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Source link: http://archive.mises.org/11570/the-crisis-that-wasnt/

The Crisis that Wasn’t

January 29, 2010 by

In case you missed it – a good letter in today’s Wall Street Journal touting the post
WWII analysis of Robert Higgs and Vedder and Gallaway.

“A Boom Followed War Stimulus’s End
Your article “National Economies Hinge on Shaky Withdrawal From Stimulus” (The Outlook, Jan. 25) draws a parallel between the winding down of massive “stimulus” spending after World War II and today.

The article correctly notes that there were widespread fears about a return to high unemployment after the reconversion from the war, but it propagates what many economists believe is a long-standing myth about how “pent-up demand” from American consumers helped the economy avoid a post-stimulus depression. Keynesian economists at the time scrambled to find a way to reconcile their model with the reality that massive cuts in government employment and spending–from a value that was 48% of gross domestic product in 1944 to less than 18% in 1946–were accompanied by full employment rather than economic Armageddon, as the Keynesian multiplier theory would suggest.

While pent-up demand from consumers was their response, in separate studies Richard Vedder, Lowell Gallaway (1993) and Robert Higgs (1999) showed that increases in consumer spending weren’t nearly large enough to have meaningfully offset the declines in government spending. Instead, they attribute the post-stimulus economic miracle to the power of the free market to adjust after nearly 15 years of poor government policies by the Hoover and Roosevelt administrations done in the spirit of economic stimulus.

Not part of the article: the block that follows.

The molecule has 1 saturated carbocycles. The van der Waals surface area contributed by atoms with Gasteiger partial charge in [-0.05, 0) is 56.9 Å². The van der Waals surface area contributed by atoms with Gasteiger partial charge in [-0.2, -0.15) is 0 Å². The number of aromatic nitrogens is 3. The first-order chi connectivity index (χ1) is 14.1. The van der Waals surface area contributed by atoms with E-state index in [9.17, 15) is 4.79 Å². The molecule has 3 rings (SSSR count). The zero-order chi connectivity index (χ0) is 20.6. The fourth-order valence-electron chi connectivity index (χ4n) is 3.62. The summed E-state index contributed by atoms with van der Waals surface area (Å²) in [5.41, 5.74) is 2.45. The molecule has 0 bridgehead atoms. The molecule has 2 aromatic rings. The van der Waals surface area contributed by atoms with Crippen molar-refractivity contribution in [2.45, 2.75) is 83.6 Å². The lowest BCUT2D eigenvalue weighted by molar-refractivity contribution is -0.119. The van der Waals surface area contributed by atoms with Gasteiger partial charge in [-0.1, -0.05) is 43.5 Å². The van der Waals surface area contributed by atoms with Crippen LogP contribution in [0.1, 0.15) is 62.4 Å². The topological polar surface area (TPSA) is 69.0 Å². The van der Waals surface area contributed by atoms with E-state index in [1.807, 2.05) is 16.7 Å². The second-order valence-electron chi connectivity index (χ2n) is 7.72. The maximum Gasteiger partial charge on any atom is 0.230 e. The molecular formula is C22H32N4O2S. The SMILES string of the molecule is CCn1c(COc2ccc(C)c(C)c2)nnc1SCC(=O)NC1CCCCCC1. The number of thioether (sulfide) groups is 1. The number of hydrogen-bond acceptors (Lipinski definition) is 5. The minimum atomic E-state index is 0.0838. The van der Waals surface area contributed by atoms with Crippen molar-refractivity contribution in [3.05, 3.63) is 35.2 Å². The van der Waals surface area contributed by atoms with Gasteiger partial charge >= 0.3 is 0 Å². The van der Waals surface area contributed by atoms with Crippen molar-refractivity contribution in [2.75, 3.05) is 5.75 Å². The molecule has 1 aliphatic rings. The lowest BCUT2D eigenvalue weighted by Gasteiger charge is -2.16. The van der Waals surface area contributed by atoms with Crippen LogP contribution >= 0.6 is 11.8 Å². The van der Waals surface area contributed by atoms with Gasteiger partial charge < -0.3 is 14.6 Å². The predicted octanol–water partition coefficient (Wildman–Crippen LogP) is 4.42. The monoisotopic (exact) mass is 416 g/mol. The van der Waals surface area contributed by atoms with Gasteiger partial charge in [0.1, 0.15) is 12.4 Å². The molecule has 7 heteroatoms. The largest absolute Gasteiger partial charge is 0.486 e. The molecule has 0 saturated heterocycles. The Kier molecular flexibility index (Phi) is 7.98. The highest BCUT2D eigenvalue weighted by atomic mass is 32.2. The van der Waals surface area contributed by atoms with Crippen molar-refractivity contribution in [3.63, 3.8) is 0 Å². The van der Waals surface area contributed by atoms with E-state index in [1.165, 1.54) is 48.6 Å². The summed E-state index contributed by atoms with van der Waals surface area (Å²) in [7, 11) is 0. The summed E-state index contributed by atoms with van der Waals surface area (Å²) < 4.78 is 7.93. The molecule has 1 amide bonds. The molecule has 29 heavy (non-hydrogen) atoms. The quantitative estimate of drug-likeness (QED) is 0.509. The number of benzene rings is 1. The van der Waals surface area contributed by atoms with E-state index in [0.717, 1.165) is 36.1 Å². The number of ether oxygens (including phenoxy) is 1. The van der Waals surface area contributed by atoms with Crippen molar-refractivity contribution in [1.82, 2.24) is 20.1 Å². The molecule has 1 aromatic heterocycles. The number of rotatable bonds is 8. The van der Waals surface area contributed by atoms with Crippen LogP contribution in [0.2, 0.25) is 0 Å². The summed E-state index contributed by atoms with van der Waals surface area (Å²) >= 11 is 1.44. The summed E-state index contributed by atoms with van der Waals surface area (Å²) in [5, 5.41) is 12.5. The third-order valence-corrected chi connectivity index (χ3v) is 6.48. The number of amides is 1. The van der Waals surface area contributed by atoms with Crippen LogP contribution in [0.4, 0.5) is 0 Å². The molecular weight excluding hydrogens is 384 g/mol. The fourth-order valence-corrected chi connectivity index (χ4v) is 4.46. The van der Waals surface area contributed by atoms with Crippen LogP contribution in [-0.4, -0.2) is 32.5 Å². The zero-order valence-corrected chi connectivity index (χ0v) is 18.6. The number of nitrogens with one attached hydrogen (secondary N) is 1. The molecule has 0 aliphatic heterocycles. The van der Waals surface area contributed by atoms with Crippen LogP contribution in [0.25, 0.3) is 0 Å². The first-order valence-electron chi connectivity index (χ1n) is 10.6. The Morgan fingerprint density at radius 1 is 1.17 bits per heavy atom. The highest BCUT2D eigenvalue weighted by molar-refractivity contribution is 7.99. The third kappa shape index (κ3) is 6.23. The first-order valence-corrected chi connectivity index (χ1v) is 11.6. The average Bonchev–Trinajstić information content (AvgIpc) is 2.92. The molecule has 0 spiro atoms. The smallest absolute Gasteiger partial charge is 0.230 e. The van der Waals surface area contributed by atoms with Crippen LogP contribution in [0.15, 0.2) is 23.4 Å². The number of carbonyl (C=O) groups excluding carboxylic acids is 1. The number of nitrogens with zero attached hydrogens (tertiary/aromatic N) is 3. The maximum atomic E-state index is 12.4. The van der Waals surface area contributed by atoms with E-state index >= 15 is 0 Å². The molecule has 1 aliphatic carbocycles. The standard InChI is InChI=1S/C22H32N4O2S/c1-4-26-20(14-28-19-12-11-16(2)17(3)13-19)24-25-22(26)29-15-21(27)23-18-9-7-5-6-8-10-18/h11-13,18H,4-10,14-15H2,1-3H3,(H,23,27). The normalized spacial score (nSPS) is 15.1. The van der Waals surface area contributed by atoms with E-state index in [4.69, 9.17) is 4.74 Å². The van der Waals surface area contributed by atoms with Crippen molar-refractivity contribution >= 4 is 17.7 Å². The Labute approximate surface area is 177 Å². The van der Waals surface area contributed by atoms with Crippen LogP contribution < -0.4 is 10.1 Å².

Jason E. Taylor

Professor of Economics

Central Michigan University

Mount Pleasant, Mich. ”

{ 7 comments }

Mitch January 29, 2010 at 2:50 pm

Great letter.

It reminds me of my economics professors trying to explain why the stagflation of the ’70s happened or why the “stimuli” of the past two years haven’t righted our country’s imbalances.

For some reason, they will just never admit that Keynes might have been wrong. It’s refreshing to see such heresy published in the WSJ.

bob January 29, 2010 at 3:55 pm

Don’t forget Japan – stimulus and money pumping worked according to the Keynesians…just not enough and quickly enough to offset that pesky market which keeps insisting on spiraling into oblivion…

Maybe we just need more faith?

Stranger January 29, 2010 at 7:40 pm

This event poses a very interesting question. Why were the reductions in government spending creating a quick recovery instead of the of labor and capital chaos that followed the reductions in financial spending of the ’29 crash?

My theory is that the war gave the government the power to break the unions and commercial cartels that prevented competition. After the war there were no unions, hence businesses were free to absorb all the labor released by the army.

Josh January 30, 2010 at 8:50 am

The problem with trying to defeat the Keynesians is that they have constructued an unfalsifiable theory. If the stimulus dosen’t work, they Keynesians will claim that the stimulus was too small and we need more deficit financed spending.

If the economy begins its upturn (as it inevitably will, cyclical economic growth is certain), the Keynesians will claim success even when all the evidence shows that the so called multiplier is actually neglibible and sometimes negative.

Keynesian economics will unfortunately always be here.

The Crackshot Crackpot January 30, 2010 at 4:36 pm

No! No! Bob is right. What we need is a little more faith. C’mon you guys!

Dick Fox January 31, 2010 at 7:44 am

Never forget there were tax cuts in 1945 and 1948. The 1948 cuts even included a very serious cut that encouraged marriage and the raising of children in the home. This resulted in the lowest divorce rate in our nation’s recent history.

8 January 31, 2010 at 8:44 am

Truman wanted to continue Roosevelt’s policies after the war, but the brief post-war recession led to a Republican victory in the 1946 mid-terms. The New Deal was officially dead. Taft-Hartley, tax cuts, etc. were passed over his veto.

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